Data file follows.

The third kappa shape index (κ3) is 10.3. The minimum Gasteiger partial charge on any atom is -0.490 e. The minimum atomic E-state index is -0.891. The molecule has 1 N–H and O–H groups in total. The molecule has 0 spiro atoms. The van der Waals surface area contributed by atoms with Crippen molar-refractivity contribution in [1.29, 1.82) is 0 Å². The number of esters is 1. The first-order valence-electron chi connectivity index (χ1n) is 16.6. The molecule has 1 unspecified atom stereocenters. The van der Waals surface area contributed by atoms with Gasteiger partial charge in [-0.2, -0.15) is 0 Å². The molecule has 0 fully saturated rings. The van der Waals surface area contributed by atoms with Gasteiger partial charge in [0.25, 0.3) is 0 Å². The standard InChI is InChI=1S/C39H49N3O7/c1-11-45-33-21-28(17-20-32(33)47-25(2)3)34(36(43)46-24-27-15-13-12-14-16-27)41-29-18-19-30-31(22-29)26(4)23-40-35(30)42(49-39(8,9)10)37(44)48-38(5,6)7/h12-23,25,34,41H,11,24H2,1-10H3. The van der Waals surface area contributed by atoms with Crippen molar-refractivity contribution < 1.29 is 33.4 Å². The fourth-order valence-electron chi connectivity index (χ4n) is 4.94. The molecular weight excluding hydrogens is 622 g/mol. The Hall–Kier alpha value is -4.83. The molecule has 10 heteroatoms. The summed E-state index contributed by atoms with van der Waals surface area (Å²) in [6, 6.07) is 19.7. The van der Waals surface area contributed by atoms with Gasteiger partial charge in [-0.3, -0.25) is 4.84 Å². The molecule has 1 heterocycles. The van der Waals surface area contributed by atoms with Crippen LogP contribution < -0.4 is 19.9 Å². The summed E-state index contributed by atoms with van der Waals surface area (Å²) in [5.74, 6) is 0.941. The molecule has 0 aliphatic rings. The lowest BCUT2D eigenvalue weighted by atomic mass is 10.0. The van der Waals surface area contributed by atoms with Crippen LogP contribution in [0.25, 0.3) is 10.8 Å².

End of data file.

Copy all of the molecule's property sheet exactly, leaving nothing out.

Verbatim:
The third kappa shape index (κ3) is 10.3. The minimum Gasteiger partial charge on any atom is -0.490 e. The minimum atomic E-state index is -0.891. The molecule has 1 N–H and O–H groups in total. The molecule has 0 spiro atoms. The van der Waals surface area contributed by atoms with Crippen molar-refractivity contribution in [1.29, 1.82) is 0 Å². The number of esters is 1. The first-order valence-electron chi connectivity index (χ1n) is 16.6. The molecule has 1 unspecified atom stereocenters. The van der Waals surface area contributed by atoms with Gasteiger partial charge in [-0.2, -0.15) is 0 Å². The molecule has 0 fully saturated rings. The van der Waals surface area contributed by atoms with Gasteiger partial charge in [0.25, 0.3) is 0 Å². The standard InChI is InChI=1S/C39H49N3O7/c1-11-45-33-21-28(17-20-32(33)47-25(2)3)34(36(43)46-24-27-15-13-12-14-16-27)41-29-18-19-30-31(22-29)26(4)23-40-35(30)42(49-39(8,9)10)37(44)48-38(5,6)7/h12-23,25,34,41H,11,24H2,1-10H3. The van der Waals surface area contributed by atoms with Crippen molar-refractivity contribution < 1.29 is 33.4 Å². The fourth-order valence-electron chi connectivity index (χ4n) is 4.94. The molecular weight excluding hydrogens is 622 g/mol. The Hall–Kier alpha value is -4.83. The molecule has 10 heteroatoms. The summed E-state index contributed by atoms with van der Waals surface area (Å²) in [6, 6.07) is 19.7. The van der Waals surface area contributed by atoms with Gasteiger partial charge in [-0.3, -0.25) is 4.84 Å². The molecule has 1 heterocycles. The van der Waals surface area contributed by atoms with Crippen LogP contribution < -0.4 is 19.9 Å². The summed E-state index contributed by atoms with van der Waals surface area (Å²) in [5.74, 6) is 0.941. The molecule has 0 aliphatic rings. The lowest BCUT2D eigenvalue weighted by atomic mass is 10.0. The van der Waals surface area contributed by atoms with Crippen LogP contribution in [0.25, 0.3) is 10.8 Å².